Restraint wise for capital projects board
For an organization responsible for helping finance major capital projects, the countys Capital Improvements Board approved a first expenditure that might seem minuscule. But board members are right to start out carefully, and its $50,000 toward the citys $500,000 study of possible riverfront development could help lead to bigger and long-lasting development on select riverfront spots.
The board was also right to reject a request for $1 million to help pay for the $16 million Indiana Tech Law School building. The board intends to direct its tax revenue to catalyst projects, and the law school building is already heading toward completion. And the board delayed a decision on a request from IPFW for $200,000 to help equip a wireless technology center on the campus.
Many residents are unaware of the board, but it is a new name for a long-established government panel: the former Allen County Convention and Tourism Authority, which previously had as its main responsibility the operations of Grand Wayne Center.
Now, the board also has a steady stream of income from the food and beverage tax – more than $3 million a year – to invest in capital projects to improve the community.
The mayor and county commissioners each appoint three board members, and those six appoint a seventh, who serves as board president. The setup provides for some balance, which is crucial considering the appointed board that does not directly answer to taxpayers has $4 million in the bank and will oversee an estimated $85 million in public tax revenues by 2030.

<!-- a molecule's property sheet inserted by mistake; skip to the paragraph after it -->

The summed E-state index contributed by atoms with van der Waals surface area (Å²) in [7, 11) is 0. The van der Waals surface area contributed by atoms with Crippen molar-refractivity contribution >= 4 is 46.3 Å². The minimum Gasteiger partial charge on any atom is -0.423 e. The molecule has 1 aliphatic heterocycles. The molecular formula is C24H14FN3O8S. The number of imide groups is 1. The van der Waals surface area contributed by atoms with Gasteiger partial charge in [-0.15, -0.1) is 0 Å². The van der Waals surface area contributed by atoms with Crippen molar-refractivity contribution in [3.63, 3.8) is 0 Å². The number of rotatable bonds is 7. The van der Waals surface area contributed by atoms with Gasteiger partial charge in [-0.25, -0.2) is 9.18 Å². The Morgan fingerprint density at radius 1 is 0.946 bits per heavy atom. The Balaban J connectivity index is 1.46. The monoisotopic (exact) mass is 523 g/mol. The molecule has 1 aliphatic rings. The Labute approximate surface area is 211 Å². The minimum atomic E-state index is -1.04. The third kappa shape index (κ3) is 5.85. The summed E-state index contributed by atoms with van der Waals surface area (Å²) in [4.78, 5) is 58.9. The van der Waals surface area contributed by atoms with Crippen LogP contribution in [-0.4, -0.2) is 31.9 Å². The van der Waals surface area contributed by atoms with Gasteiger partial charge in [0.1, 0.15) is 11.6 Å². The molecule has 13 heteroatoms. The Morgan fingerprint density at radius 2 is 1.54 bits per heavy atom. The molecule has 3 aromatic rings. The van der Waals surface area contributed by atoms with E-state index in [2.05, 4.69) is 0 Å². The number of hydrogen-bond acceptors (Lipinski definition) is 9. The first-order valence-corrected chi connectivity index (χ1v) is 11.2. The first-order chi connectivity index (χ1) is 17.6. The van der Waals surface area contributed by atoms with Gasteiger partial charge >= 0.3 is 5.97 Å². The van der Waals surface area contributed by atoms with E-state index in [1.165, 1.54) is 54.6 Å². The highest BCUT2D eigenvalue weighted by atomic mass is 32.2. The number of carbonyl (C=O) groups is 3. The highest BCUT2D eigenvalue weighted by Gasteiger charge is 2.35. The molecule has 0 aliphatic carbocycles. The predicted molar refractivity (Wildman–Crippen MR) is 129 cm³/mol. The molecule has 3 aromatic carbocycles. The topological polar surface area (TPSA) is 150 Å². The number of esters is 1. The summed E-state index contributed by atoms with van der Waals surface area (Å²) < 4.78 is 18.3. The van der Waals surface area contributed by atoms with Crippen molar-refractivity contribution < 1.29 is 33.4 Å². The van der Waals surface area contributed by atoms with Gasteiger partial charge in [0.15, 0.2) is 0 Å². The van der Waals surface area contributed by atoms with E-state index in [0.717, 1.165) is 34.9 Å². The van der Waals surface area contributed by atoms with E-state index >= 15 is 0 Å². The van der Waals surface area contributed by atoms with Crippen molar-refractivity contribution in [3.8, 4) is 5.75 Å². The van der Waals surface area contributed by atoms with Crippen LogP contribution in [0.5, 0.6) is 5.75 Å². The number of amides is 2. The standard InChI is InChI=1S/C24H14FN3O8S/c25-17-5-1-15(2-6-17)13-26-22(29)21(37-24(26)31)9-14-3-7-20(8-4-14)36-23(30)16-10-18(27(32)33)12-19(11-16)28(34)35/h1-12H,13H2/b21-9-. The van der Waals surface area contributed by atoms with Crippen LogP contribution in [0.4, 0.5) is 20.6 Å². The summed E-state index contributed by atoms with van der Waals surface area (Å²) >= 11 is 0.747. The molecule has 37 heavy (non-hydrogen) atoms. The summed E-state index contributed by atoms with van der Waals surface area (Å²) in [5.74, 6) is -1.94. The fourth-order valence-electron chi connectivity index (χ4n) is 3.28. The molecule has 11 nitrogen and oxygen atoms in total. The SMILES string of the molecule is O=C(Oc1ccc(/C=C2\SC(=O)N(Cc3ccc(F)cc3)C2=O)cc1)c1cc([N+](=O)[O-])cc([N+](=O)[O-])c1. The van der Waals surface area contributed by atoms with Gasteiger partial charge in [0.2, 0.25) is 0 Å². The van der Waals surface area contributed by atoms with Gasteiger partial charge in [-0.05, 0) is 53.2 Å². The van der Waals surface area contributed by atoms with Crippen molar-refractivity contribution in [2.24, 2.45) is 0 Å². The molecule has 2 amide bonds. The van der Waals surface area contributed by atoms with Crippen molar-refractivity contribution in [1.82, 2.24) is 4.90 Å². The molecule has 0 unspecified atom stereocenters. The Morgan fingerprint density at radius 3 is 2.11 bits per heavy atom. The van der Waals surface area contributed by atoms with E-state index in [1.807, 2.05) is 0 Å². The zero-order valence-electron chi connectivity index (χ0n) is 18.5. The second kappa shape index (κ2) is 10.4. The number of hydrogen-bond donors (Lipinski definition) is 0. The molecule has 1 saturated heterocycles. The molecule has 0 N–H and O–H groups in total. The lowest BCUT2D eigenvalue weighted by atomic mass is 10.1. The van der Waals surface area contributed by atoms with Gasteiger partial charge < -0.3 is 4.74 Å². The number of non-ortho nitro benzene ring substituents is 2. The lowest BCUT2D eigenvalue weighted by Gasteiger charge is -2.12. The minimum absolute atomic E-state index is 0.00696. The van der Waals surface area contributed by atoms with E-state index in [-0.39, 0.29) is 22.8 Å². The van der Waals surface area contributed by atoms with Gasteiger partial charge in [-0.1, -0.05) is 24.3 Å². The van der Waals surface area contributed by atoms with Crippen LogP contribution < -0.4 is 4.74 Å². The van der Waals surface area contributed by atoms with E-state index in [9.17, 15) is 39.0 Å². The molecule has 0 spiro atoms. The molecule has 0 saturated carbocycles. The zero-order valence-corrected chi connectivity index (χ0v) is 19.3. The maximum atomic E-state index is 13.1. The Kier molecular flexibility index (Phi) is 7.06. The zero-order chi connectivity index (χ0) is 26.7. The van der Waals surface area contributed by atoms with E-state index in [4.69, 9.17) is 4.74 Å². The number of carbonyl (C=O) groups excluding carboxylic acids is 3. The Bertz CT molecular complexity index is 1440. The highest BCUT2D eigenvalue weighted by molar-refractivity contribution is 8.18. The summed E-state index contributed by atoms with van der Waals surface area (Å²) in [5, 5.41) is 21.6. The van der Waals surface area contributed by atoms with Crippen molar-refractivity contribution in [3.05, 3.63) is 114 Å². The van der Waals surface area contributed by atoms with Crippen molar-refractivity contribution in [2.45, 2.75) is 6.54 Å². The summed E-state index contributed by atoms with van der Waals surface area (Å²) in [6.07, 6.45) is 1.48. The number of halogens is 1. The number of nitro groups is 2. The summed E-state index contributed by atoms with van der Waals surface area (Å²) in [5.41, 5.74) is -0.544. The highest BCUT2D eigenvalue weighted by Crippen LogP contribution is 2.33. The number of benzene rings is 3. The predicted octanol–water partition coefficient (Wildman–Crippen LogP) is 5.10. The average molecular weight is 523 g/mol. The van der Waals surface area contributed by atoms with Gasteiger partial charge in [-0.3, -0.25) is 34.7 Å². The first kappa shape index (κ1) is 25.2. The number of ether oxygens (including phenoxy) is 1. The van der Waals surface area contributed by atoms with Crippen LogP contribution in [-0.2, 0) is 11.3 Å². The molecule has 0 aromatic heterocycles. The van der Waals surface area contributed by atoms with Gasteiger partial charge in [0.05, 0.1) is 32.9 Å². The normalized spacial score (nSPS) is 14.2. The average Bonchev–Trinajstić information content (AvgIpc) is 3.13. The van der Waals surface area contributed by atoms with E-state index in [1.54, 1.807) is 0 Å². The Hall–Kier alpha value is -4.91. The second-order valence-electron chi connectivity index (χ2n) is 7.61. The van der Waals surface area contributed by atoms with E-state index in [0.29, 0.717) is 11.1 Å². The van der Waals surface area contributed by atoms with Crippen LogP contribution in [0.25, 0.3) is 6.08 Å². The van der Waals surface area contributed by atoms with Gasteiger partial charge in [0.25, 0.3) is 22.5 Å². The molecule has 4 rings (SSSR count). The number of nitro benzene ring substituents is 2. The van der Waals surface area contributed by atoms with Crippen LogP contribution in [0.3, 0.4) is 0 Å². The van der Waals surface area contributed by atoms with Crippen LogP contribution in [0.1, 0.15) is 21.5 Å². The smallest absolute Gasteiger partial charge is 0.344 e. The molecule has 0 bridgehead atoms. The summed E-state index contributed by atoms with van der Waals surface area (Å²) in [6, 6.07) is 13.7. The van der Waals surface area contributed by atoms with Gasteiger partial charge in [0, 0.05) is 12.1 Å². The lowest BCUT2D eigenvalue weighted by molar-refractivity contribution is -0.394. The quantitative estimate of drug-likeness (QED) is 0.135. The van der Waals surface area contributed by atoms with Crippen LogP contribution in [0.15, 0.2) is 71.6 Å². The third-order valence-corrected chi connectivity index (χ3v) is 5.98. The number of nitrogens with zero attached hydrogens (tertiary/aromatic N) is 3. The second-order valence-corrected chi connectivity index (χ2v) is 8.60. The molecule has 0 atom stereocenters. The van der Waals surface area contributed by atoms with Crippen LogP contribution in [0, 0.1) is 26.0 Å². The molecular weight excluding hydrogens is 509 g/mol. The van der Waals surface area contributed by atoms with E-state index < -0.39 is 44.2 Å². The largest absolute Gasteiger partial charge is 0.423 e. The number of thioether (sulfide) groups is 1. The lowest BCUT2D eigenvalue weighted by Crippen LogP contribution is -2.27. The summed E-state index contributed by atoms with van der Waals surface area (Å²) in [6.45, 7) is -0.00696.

Current board members have responsibly established solid parameters for use of the money, and this weeks actions were a welcome signal that the board will spend the publics money carefully.
Handwriting’s on the wall
The spectacle was at least incongruous, if not completely absurd: Lawmakers reading notes on iPads as they debated requiring Indiana schools to teach cursive writing.
Sen. Jean Leisings bill is a response to the Indiana Department of Educations decision to no longer require cursive handwriting. Schools arent prohibited from teaching it, of course, they just arent required.
But the Senate education panels use of iPads – an effort to move to paperless communication – certainly underscored why educators are rethinking centuries-old instruction.
Ive never had an iPad and never worked on one until this Monday, said committee chairman Sen. Dennis Kruse, R-Auburn, at the start of the meeting, so this is new to me.
East Allen County Schools Superintendent Karyle Green, who testified before the panel on another bill, noted that students in her district have been using the new technology for more than a year now and that they would be happy to help the legislators.
The committee is expected to vote on Leisings handwriting bill at its meeting Wednesday.
Lighters worse than knives?
Indiana lawmakers would seem to have signals crossed on a pair of bills filed this session. One would make it legal to sell or possess a switchblade, while another would make it illegal to sell a novelty lighter.
Sen. Jim Tomes, R-Wadesville, is making a second stab at legalizing automatic knives. Currently, it is a Class B misdemeanor to manufacture, possess, display, offer, sell, lend, give away or purchase knives with blades that open automatically. Many other states have similar restrictions, and it is a violation of federal law to manufacture or sell automatic knives for commercial purposes.
A group called Knife Rights champions legislation to end bans on switchblades. Its website features testimonials from conservative rocker Ted Nugent and NRA vice president Wayne LaPierre, who calls knife rights the Second Front in Defense of the Second Amendment.
The novelty lighter bill, on the other hand, would make it a Class C infraction to sell or distribute a toylike lighter, apparently as a fire safety and prevention move. Rep. Randy Frye, R-Greensburg, is the author.